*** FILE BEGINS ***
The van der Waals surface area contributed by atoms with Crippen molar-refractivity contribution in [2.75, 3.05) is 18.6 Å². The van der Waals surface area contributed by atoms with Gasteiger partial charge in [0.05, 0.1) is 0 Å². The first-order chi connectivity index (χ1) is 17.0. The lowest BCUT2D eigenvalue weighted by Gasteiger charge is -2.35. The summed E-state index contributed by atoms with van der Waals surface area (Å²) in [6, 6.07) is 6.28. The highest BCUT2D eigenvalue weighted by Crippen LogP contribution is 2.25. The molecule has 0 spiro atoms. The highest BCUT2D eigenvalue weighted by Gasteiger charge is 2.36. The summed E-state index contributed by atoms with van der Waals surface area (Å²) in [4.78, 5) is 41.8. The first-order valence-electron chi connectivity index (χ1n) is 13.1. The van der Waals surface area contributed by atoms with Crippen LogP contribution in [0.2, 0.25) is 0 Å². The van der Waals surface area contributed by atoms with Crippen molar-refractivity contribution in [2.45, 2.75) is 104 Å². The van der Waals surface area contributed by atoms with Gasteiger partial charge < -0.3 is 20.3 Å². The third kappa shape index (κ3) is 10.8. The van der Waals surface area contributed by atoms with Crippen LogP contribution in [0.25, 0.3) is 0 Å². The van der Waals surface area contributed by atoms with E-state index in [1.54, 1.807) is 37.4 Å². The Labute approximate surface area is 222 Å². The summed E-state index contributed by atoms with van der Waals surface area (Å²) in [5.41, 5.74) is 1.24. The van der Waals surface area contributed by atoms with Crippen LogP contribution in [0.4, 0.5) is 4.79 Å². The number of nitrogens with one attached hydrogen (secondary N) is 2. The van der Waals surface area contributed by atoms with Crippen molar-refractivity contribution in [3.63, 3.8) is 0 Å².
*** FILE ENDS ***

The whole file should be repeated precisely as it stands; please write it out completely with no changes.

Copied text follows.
The van der Waals surface area contributed by atoms with Crippen molar-refractivity contribution in [2.75, 3.05) is 18.6 Å². The van der Waals surface area contributed by atoms with Gasteiger partial charge in [0.05, 0.1) is 0 Å². The first-order chi connectivity index (χ1) is 17.0. The lowest BCUT2D eigenvalue weighted by Gasteiger charge is -2.35. The summed E-state index contributed by atoms with van der Waals surface area (Å²) in [6, 6.07) is 6.28. The highest BCUT2D eigenvalue weighted by Crippen LogP contribution is 2.25. The molecule has 0 spiro atoms. The highest BCUT2D eigenvalue weighted by Gasteiger charge is 2.36. The summed E-state index contributed by atoms with van der Waals surface area (Å²) in [4.78, 5) is 41.8. The first-order valence-electron chi connectivity index (χ1n) is 13.1. The van der Waals surface area contributed by atoms with Crippen LogP contribution in [0.2, 0.25) is 0 Å². The van der Waals surface area contributed by atoms with Crippen molar-refractivity contribution in [2.45, 2.75) is 104 Å². The van der Waals surface area contributed by atoms with Gasteiger partial charge < -0.3 is 20.3 Å². The third kappa shape index (κ3) is 10.8. The van der Waals surface area contributed by atoms with Crippen LogP contribution in [0.25, 0.3) is 0 Å². The van der Waals surface area contributed by atoms with E-state index in [1.54, 1.807) is 37.4 Å². The Labute approximate surface area is 222 Å². The summed E-state index contributed by atoms with van der Waals surface area (Å²) in [5.41, 5.74) is 1.24. The van der Waals surface area contributed by atoms with Crippen LogP contribution in [0.4, 0.5) is 4.79 Å². The number of nitrogens with one attached hydrogen (secondary N) is 2. The van der Waals surface area contributed by atoms with Crippen molar-refractivity contribution in [3.63, 3.8) is 0 Å².